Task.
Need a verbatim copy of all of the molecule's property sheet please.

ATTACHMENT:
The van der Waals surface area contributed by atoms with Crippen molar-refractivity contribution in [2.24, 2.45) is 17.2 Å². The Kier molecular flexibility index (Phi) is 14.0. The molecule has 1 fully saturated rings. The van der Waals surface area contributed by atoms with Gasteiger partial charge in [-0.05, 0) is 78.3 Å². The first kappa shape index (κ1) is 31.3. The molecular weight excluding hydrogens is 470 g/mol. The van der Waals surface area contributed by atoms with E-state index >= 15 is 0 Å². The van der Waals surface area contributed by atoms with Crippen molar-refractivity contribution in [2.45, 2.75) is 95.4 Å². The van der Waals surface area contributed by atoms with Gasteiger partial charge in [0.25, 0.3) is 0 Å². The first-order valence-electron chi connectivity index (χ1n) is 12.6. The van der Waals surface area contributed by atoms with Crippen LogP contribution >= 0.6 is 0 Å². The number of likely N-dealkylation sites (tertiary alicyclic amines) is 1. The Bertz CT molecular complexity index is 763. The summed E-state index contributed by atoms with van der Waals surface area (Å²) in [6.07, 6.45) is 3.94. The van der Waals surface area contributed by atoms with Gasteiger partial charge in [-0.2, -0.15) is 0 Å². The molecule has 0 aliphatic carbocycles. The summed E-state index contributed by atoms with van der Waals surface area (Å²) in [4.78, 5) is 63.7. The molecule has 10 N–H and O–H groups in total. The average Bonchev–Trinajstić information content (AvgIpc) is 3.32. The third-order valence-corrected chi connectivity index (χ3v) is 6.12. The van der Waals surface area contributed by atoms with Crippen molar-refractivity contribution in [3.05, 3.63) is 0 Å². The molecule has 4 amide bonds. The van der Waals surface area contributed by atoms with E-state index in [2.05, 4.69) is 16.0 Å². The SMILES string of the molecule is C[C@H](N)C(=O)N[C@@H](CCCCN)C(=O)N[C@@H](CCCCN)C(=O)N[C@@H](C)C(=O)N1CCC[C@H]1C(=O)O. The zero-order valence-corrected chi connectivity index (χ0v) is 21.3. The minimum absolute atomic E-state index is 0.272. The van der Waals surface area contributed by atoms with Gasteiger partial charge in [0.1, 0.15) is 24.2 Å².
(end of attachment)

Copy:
The van der Waals surface area contributed by atoms with Crippen molar-refractivity contribution in [2.24, 2.45) is 17.2 Å². The Kier molecular flexibility index (Phi) is 14.0. The molecule has 1 fully saturated rings. The van der Waals surface area contributed by atoms with Gasteiger partial charge in [-0.05, 0) is 78.3 Å². The first kappa shape index (κ1) is 31.3. The molecular weight excluding hydrogens is 470 g/mol. The van der Waals surface area contributed by atoms with E-state index >= 15 is 0 Å². The van der Waals surface area contributed by atoms with Crippen molar-refractivity contribution in [2.45, 2.75) is 95.4 Å². The van der Waals surface area contributed by atoms with Gasteiger partial charge in [0.25, 0.3) is 0 Å². The first-order valence-electron chi connectivity index (χ1n) is 12.6. The van der Waals surface area contributed by atoms with Crippen LogP contribution >= 0.6 is 0 Å². The number of likely N-dealkylation sites (tertiary alicyclic amines) is 1. The Bertz CT molecular complexity index is 763. The summed E-state index contributed by atoms with van der Waals surface area (Å²) in [6.07, 6.45) is 3.94. The van der Waals surface area contributed by atoms with Gasteiger partial charge in [-0.2, -0.15) is 0 Å². The molecule has 0 aliphatic carbocycles. The summed E-state index contributed by atoms with van der Waals surface area (Å²) in [4.78, 5) is 63.7. The molecule has 10 N–H and O–H groups in total. The average Bonchev–Trinajstić information content (AvgIpc) is 3.32. The third-order valence-corrected chi connectivity index (χ3v) is 6.12. The van der Waals surface area contributed by atoms with Crippen molar-refractivity contribution in [3.05, 3.63) is 0 Å². The molecule has 4 amide bonds. The van der Waals surface area contributed by atoms with E-state index in [2.05, 4.69) is 16.0 Å². The SMILES string of the molecule is C[C@H](N)C(=O)N[C@@H](CCCCN)C(=O)N[C@@H](CCCCN)C(=O)N[C@@H](C)C(=O)N1CCC[C@H]1C(=O)O. The zero-order valence-corrected chi connectivity index (χ0v) is 21.3. The minimum absolute atomic E-state index is 0.272. The van der Waals surface area contributed by atoms with Gasteiger partial charge in [0.1, 0.15) is 24.2 Å².